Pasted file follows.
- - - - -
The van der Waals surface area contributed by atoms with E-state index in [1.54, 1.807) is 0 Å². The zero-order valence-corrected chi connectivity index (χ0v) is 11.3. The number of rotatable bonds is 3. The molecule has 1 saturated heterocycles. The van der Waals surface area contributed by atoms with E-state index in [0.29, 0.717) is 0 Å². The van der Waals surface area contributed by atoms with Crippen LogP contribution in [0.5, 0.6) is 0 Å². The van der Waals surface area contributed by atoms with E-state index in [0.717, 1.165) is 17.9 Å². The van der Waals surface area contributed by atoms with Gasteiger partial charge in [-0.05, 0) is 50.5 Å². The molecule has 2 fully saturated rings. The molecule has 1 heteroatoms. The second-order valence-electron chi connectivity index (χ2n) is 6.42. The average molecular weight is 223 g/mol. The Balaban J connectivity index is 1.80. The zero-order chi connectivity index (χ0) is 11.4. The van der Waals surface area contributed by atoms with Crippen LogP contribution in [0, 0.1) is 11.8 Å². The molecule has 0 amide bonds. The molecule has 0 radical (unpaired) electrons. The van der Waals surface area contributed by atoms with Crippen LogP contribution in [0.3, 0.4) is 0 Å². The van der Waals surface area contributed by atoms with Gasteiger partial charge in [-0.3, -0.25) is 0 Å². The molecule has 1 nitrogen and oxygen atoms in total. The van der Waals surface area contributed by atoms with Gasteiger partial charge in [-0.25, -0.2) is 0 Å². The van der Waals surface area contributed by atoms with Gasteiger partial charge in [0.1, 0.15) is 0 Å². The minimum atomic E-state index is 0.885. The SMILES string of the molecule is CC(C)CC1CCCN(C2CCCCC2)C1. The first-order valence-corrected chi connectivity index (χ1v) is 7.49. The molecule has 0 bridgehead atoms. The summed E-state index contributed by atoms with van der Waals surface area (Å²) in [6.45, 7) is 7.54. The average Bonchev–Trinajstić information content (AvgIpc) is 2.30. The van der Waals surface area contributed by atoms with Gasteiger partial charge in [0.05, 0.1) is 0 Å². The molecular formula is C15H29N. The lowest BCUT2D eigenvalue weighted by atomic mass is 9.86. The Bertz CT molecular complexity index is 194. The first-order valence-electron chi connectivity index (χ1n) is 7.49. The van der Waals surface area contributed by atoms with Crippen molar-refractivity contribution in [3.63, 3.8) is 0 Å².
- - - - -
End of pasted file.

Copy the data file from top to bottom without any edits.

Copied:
The van der Waals surface area contributed by atoms with E-state index in [1.54, 1.807) is 0 Å². The zero-order valence-corrected chi connectivity index (χ0v) is 11.3. The number of rotatable bonds is 3. The molecule has 1 saturated heterocycles. The van der Waals surface area contributed by atoms with E-state index in [0.29, 0.717) is 0 Å². The van der Waals surface area contributed by atoms with Crippen LogP contribution in [0.5, 0.6) is 0 Å². The van der Waals surface area contributed by atoms with E-state index in [0.717, 1.165) is 17.9 Å². The van der Waals surface area contributed by atoms with Gasteiger partial charge in [-0.05, 0) is 50.5 Å². The molecule has 2 fully saturated rings. The molecule has 1 heteroatoms. The second-order valence-electron chi connectivity index (χ2n) is 6.42. The average molecular weight is 223 g/mol. The Balaban J connectivity index is 1.80. The zero-order chi connectivity index (χ0) is 11.4. The van der Waals surface area contributed by atoms with Crippen LogP contribution in [0, 0.1) is 11.8 Å². The molecule has 0 amide bonds. The molecule has 0 radical (unpaired) electrons. The van der Waals surface area contributed by atoms with Crippen LogP contribution in [0.3, 0.4) is 0 Å². The van der Waals surface area contributed by atoms with Gasteiger partial charge in [-0.3, -0.25) is 0 Å². The molecule has 1 nitrogen and oxygen atoms in total. The van der Waals surface area contributed by atoms with Gasteiger partial charge in [-0.25, -0.2) is 0 Å². The van der Waals surface area contributed by atoms with Gasteiger partial charge in [0.1, 0.15) is 0 Å². The minimum atomic E-state index is 0.885. The SMILES string of the molecule is CC(C)CC1CCCN(C2CCCCC2)C1. The first-order valence-corrected chi connectivity index (χ1v) is 7.49. The molecule has 0 bridgehead atoms. The summed E-state index contributed by atoms with van der Waals surface area (Å²) in [6.45, 7) is 7.54. The average Bonchev–Trinajstić information content (AvgIpc) is 2.30. The van der Waals surface area contributed by atoms with Gasteiger partial charge in [0.05, 0.1) is 0 Å². The molecular formula is C15H29N. The lowest BCUT2D eigenvalue weighted by atomic mass is 9.86. The Bertz CT molecular complexity index is 194. The first-order valence-electron chi connectivity index (χ1n) is 7.49. The van der Waals surface area contributed by atoms with Crippen molar-refractivity contribution in [3.63, 3.8) is 0 Å².